Have you heard of the “Reason Rally” coming March 24th to Washington D.C. (http://www.reasonrally.org/about/)? It is supposed to be the largest gathering of secularists in history, and features such prominent and popular atheists as biologist Richard Dawkins, comedian/musician Tim Minchin, and rock band Bad Religion. Their intent, stated on the website, is “…to unify, energize, and embolden secular people nationwide, while dispelling the negative opinions held by so much of American society… and having a damn good time doing it!” As I browsed the website, I couldn’t help but notice something. This event is so similar to Loui Giglio’s “Passion” it’s scary! Switch out God for Reason, and you basically have the atheist version of Passion.
So what are the similarities? Well, for starters, there are the speakers. These are not just informative speakers like you might find at a business event or conference; they are popular names representing the secular worldview, and their goal is to empower and embolden their listeners. But empower them with what? Their atheist worldview, of course! Supposedly driven by reason instead of faith. Does this sound similar to a Christian conference? Let’s see, like-minded people coming together to be empowered and emboldened in their worldview to go out and make a difference in their world. Hmmm, sounds familiar!
But the similarities don’t end there. They claim, “The purpose of this particular rally will be to advance secularism (in the broadest sense of the word) in society.” All one has to do is replace “advance secularism” with “preach the gospel” and you’ve got a full-blown Christian rally. And this is coming from the very people who condemn Christians for “proselytizing.” The hypocrisy (which they also accuse us of) becomes more and more evident the more you explore their site.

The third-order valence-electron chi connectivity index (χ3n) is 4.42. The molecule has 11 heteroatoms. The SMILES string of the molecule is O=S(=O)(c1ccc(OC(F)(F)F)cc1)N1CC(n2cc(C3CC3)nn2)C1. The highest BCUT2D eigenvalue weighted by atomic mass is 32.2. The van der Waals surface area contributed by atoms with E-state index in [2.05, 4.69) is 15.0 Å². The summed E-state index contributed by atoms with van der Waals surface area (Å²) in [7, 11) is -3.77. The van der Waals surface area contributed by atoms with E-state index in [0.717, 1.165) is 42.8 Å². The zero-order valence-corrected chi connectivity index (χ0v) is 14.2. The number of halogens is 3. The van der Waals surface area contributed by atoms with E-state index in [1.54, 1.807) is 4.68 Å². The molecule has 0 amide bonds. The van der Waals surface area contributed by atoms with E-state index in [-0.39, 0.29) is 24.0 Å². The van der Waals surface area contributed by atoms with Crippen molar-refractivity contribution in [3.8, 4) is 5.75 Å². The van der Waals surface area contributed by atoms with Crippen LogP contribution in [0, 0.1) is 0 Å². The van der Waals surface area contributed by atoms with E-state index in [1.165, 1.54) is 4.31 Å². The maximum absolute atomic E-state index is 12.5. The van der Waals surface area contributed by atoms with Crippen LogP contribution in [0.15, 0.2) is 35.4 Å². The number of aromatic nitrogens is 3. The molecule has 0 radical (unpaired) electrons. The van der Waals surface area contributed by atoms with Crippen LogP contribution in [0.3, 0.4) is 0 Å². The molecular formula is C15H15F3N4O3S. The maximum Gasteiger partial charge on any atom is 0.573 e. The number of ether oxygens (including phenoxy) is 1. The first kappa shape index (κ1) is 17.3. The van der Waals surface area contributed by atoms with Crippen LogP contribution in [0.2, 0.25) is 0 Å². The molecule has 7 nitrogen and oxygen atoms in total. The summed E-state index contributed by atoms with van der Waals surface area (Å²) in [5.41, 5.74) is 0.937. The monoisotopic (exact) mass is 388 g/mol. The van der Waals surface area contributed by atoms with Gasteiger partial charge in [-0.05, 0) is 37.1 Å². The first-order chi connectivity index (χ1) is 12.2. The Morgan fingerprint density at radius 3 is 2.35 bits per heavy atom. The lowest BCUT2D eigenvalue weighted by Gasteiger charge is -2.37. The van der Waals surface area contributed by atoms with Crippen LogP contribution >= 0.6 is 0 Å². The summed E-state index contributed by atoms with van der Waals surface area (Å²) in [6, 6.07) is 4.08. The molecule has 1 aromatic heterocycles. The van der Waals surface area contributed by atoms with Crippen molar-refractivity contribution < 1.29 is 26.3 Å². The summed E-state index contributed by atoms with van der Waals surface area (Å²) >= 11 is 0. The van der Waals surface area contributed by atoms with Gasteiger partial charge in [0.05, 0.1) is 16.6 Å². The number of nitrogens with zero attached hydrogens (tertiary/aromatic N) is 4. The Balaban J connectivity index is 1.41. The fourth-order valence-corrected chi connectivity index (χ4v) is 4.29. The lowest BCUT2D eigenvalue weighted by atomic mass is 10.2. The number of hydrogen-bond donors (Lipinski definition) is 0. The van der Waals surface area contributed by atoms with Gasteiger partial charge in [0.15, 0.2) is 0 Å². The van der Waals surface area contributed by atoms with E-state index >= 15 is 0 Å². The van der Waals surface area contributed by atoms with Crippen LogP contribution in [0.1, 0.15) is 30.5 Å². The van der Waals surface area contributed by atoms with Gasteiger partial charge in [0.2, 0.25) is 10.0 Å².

In January, I had the privilege of experiencing Passion in downtown Atlanta. I can’t help but be reminded of that gathering when reading statements like this: “On March 24, 2012, from 10:00AM – 4:00PM at the National Mall, nontheists from all corners of the nation will descend on Washington, D.C. en masse to deliver the good news: ‘We’re huge, we’re everywhere, and we’re growing.'” Passion 2012 used similar language to describe over 40,000 people descending upon the Dome to lift high the name of Jesus (which is the “gospel” or “good news”). At Passion, the outward focus was on putting an end to slavery and sex-trafficking in the world. One of the purposes for Reason Rally is to promote “legislative equality” and give secularists a stronger voice in society. Seems kind of weak when compared to ending world slavery (which Passion definitely helped by giving several million dollars and raising awareness in the eyes of people worldwide). But hey, the point is they are promoting a cause…just like us Christians.
So why do I write this? I guess partly it is out of ironic frustration that the very ones who accuse religion of poisoning society are replacing it with a religion all their own, complete with their own bands, speakers, causes, and rallies. The point is this: We were created to worship, and so each one of us will devote our life to some religion, ideology, or philosophy. You can’t escape it. If the loudest and proudest atheist today, Richard Dawkins, can’t help but headline a massive event as a sort of atheist version of Loui Giglio, you know that it’s inescapable! I’m sure they would argue the differences between Reason Rally and Passion, and there definitely are some big ones. But at the most basic level, they are the same. Reason Rally is a massive gathering of like-minded people to support and empower the furthering of their worldview in society. It’s basically a big ‘ol secular church service, with Dawkins standing in as the priest. But I guess this is not surprising, coming from a guy who even has a “Converts Corner” on his website, where people can share their story of how they gave up religion in favor of atheism. In the spirit of classic spy vs. villain movies, I simply say, “We’re not so different, you and I.”